The deal Phoenix Point developer Snapshot games struck with Epic Games to make the turn-based tactics title a timed exclusive on the Epic Games Store was likely worth more than $2 million USD, according to one investor who helped finance the game on Fig. Working backwards from the numbers announced in an email from Fig, this investor believes Epic probably paid Snapshot about $2.25 million for the exclusivity deal, using SEC filings and already-published information on breakeven points and revenue splits.
Fig is a crowdfunding platform that allows backers to go beyond the usual model of backing game development. It allows backers to buy in at an investor level, ultimately sharing in revenues from games they support financially. In a Resetera thread, one of these investors shared the latest information they’ve received from Fig, which includes news of a 191% return. The investor believes this reflects the influx of cash from the deal with Epic Games for one year of exclusivity for Phoenix Point.
For investors to break even on Phoenix Point, Fig would have needed to pull in $588,235. However, the new email from Fig says the total return now is at 191%, or $955,000. That’s 85% of Fig’s 50% cut with Snapshot on new revenues – which means Fig’s half of the deal is $1,123,529. Double that to get the full figure, which the investor reckons means the total amount gained in the deal with Epic is about $2,247,058.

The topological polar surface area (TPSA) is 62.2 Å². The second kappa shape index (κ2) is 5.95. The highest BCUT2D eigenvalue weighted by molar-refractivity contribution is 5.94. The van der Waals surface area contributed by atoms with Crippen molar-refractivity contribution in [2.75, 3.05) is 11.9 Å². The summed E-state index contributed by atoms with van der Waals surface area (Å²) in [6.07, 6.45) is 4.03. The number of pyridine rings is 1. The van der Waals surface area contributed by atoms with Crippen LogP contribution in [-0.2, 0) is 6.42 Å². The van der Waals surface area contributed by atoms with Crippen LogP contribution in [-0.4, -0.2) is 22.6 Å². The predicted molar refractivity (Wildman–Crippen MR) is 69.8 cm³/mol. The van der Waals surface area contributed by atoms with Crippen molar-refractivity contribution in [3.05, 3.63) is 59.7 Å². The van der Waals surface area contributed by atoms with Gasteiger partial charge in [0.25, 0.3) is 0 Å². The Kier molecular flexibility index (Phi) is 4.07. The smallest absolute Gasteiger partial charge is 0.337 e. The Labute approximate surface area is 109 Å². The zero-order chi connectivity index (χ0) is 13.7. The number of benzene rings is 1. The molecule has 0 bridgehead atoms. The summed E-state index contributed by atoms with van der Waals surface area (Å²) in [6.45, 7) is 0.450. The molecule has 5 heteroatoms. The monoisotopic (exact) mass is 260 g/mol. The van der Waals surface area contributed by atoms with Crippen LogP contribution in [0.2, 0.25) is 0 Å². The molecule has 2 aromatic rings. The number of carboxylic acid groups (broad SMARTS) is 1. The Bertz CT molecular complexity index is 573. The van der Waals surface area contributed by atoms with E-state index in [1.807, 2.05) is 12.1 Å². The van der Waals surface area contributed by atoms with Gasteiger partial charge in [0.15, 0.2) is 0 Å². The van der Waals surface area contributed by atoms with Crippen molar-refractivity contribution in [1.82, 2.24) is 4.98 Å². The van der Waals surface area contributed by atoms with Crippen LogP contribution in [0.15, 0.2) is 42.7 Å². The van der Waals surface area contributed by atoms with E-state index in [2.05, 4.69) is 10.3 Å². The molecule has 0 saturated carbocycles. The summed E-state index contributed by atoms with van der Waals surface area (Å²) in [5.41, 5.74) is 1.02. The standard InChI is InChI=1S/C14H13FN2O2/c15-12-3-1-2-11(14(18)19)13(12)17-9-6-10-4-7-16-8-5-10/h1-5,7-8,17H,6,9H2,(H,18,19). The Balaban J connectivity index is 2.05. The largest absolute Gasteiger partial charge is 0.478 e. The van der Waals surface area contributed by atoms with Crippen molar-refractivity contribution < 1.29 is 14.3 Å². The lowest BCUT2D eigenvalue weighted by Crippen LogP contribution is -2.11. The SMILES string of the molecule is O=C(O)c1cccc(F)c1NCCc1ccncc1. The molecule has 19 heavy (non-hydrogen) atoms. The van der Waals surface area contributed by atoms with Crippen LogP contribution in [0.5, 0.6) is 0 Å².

While Phoenix Point is also going to be distributed via Microsoft’s Game Pass, the investor says this probably hasn’t factored into any of the revenue yet. Microsoft’s deal was announced last June, and as of September last year, Fig’s filings showed no revenues collected for Phoenix Point, which indicates that Microsoft isn’t paying cash up front for Gamepass deals.
Like other games that have taken exclusivity deals with the Epic Games Store, Snapshot has faced backlash over the decision, particularly from backers who expected to receive game keys for Steam or GOG.
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Phoenix Point creator Julian Gollop, who also designed the original X-Com series, has apologised to backers for the decision, but says that he believes it’s in the best interests of the studio and its future titles to enter into the partnership with Epic. And if that deal indeed came with more than $2 million in additional operating capital, it’s a decision that certainly makes sense from the development perspective.